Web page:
Since the 2021 Clinical Staffing Committee law went into effect in January 2023, thousands of unresolved staffing complaints have been filed on behalf of workers by CWA District 1, NYSNA, and 1199SEIU including over 2,500 alleged violations under hospitals’ clinical staffing plans filed in March 2024 with the DOH on behalf of healthcare workers across Catholic Health in Buffalo.  Nearly 8,000 alleged violations that were filed with the DOH in November 2023 on behalf of workers across NYS hospitals, including Kaleida Health, New York-Presbyterian Lower Manhattan, and Arnot Ogden Medical Center remain unresolved. In response to the November filings, the DOH has conducted unannounced visits to hospitals across the state to investigate their adherence to the law, the result of which remains to be seen. To date, NYS DOH has issued only 25 citations to hospitals that violated the staffing law. Frontline caregivers continue to report chronic staffing issues plaguing hospitals around the state – prompting workers to rally on the steps of the Senate Monday to demand enforcement of this critical law.

In lieu of strong enforcement from the state, NYSNA nurses have used union contract provisions to document chronic understaffing, resulting in millions of dollars in financial restitution from third-party arbitrators. After presenting evidence and testimony, they have also won rulings that order hospitals to hire an adequate number of nurses to achieve safe staffing standards.

“I’m so proud to have passed historic safe staffing protections into law three years ago. Laws must be enforced to improve conditions for patients and nurses,” said State Senator Gustavo Rivera, chair of the Health Committee. “I’m proud to stand with a strong labor coalition to make sure facilities adhere to these important laws so our state can continue to lead the nation.”

“As a nurse and Assemblymember, I firmly believe that safe staffing saves lives. Quality patient care is only achievable in facilities that are adequately staffed with skilled and compassionate professionals whose jobs grant them the ability to care for themselves. A healthcare system that prioritizes patient safety, quality care, and the dignity of healthcare professionals is the healthcare system New Yorkers deserve and demand. Safe staffing is not just a priority—it’s a necessity,” said Assemblymember Phara Souffrant Forrest.

“Workers safety and high patient safety go hand in hand” said Assembly Member Karines Reyes, R.N., Chair of the Assembly’s Subcommittee on Workplace Safety and member of the Assembly Health Committee. “In 2021, healthcare workers and government officials came together to pass a comprehensive safe staffing law to improve patient health outcomes and provide adequate coverage to support the work of existing medical professionals. We need the NYS Department of Health to provide the necessary leadership, oversight and enforcement of this law to ensure that all parties are fulfilling their duties to New York’s patients. I am hopeful that state officials will use their power to ensure that actors are held accountable for the staffing crisis in our hospitals and bring quality treatment to our state’s communities.”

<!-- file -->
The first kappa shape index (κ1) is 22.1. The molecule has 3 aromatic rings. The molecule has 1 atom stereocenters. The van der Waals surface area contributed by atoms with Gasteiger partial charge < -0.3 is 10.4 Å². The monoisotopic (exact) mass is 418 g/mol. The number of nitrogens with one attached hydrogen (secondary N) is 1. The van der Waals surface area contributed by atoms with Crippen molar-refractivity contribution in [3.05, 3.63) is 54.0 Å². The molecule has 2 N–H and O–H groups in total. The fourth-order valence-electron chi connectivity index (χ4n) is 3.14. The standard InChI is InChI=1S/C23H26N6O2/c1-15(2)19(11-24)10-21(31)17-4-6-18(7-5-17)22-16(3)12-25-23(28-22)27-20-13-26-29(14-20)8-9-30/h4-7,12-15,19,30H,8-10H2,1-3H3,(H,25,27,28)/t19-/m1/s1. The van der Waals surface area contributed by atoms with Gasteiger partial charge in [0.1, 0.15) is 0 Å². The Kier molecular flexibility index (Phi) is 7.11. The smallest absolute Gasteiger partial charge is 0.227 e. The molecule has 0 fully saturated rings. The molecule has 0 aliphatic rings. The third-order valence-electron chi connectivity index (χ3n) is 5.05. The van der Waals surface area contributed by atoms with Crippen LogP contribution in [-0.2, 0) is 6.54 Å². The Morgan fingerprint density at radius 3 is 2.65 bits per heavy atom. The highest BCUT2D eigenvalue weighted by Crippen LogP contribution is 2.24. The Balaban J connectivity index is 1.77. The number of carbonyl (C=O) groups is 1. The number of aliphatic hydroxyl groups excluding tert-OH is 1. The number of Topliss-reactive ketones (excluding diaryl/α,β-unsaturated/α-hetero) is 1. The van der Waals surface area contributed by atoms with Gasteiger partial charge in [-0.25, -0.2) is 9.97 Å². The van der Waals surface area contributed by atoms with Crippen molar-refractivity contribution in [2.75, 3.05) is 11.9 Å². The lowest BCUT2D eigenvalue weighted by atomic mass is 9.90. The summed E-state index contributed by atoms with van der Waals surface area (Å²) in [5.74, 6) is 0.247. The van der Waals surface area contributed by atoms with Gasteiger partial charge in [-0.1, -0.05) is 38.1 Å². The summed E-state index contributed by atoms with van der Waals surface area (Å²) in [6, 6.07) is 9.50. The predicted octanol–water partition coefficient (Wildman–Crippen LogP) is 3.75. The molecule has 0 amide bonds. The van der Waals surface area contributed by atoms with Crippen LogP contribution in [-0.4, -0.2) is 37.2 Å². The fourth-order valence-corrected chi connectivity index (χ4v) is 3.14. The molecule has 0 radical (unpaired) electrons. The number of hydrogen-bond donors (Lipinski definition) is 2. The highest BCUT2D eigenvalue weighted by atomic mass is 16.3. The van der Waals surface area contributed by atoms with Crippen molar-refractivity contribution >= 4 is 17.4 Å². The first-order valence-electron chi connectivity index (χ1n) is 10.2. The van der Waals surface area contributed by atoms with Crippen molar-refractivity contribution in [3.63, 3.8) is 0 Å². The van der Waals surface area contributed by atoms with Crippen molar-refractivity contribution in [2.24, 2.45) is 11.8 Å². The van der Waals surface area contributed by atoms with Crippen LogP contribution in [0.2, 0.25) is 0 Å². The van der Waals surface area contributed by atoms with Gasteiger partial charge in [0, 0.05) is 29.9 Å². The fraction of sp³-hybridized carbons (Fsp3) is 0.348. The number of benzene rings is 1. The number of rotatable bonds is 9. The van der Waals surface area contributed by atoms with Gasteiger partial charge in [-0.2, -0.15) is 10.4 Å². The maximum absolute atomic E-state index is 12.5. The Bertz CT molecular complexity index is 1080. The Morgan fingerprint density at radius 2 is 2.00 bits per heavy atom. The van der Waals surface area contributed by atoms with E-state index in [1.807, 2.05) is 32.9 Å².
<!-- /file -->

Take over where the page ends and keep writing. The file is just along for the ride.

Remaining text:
“… need to do the hard work of fully implementing and enforcing the law …”

Assembly Member Aileen Gunther, RN, said: “In all my years as a nurse, a patient advocate, and a legislator, I have seen the positive impact that safe staffing makes on quality care. The 2021 clinical staffing committee law was years in the making and a giant step forward in protecting patient care. Now New York and the Department of Health need to do the hard work of fully implementing and enforcing the law.”

“If you want the best health outcomes in our state’s hospitals, listen to the frontline workers. Healthcare workers across New York have been ringing the alarm bells about the risks associated with staffing shortages, and it’s time for the Department of Health to take action and enforce the law,” said Senate Labor Chair Jessica Ramos (D, SD-13).

Photo credit: 1-2) New York State Nurses Association.



By submitting this form, you are consenting to receive marketing emails from: Harlem World Magazine, 2521 1/2 west 42nd street, Los Angeles, CA, 90008, https://www.harlemworldmagazine.com. You can revoke your consent to receive emails at any time by using the SafeUnsubscribe® link, found at the bottom of every email. Emails are serviced by Constant Contact
We're your source for local coverage, we count on your support. SPONSOR US!
Your support is crucial in maintaining a healthy democracy and quality journalism. With your contribution, we can continue to provide engaging news and free access to all.
accepted credit cards

Leave a Reply

Your email address will not be published. Required fields are marked *

You may use these HTML tags and attributes: <a href="" title=""> <abbr title=""> <acronym title=""> <b> <blockquote cite=""> <cite> <code> <del datetime=""> <em> <i> <q cite=""> <s> <strike> <strong>

This site uses Akismet to reduce spam. Learn how your comment data is processed.

Related Articles